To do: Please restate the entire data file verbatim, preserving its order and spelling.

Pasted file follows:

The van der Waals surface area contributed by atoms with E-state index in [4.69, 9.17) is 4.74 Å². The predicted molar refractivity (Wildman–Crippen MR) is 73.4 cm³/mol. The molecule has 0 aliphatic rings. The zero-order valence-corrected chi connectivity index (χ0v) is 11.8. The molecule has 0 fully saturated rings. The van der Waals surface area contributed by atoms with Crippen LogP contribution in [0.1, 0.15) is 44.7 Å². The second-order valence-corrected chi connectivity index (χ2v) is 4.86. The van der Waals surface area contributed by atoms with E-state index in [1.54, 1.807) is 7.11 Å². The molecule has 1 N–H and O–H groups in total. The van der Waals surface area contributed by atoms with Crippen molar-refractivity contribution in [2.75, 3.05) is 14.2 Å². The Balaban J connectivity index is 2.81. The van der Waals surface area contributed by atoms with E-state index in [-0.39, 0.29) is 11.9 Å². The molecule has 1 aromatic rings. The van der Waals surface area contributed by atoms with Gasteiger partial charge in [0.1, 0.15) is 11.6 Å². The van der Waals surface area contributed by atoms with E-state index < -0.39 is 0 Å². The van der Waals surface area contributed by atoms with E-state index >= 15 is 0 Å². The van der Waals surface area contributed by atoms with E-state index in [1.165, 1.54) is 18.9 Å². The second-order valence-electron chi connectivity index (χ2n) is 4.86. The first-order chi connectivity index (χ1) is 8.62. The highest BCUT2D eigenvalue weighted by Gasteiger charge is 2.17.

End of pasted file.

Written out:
The van der Waals surface area contributed by atoms with E-state index in [4.69, 9.17) is 4.74 Å². The predicted molar refractivity (Wildman–Crippen MR) is 73.4 cm³/mol. The molecule has 0 aliphatic rings. The zero-order valence-corrected chi connectivity index (χ0v) is 11.8. The molecule has 0 fully saturated rings. The van der Waals surface area contributed by atoms with Crippen LogP contribution in [0.1, 0.15) is 44.7 Å². The second-order valence-corrected chi connectivity index (χ2v) is 4.86. The van der Waals surface area contributed by atoms with E-state index in [1.54, 1.807) is 7.11 Å². The molecule has 1 N–H and O–H groups in total. The van der Waals surface area contributed by atoms with Crippen molar-refractivity contribution in [2.75, 3.05) is 14.2 Å². The Balaban J connectivity index is 2.81. The van der Waals surface area contributed by atoms with E-state index in [-0.39, 0.29) is 11.9 Å². The molecule has 1 aromatic rings. The van der Waals surface area contributed by atoms with Gasteiger partial charge in [0.1, 0.15) is 11.6 Å². The van der Waals surface area contributed by atoms with E-state index < -0.39 is 0 Å². The van der Waals surface area contributed by atoms with E-state index >= 15 is 0 Å². The van der Waals surface area contributed by atoms with E-state index in [1.165, 1.54) is 18.9 Å². The second-order valence-electron chi connectivity index (χ2n) is 4.86. The first-order chi connectivity index (χ1) is 8.62. The highest BCUT2D eigenvalue weighted by Gasteiger charge is 2.17.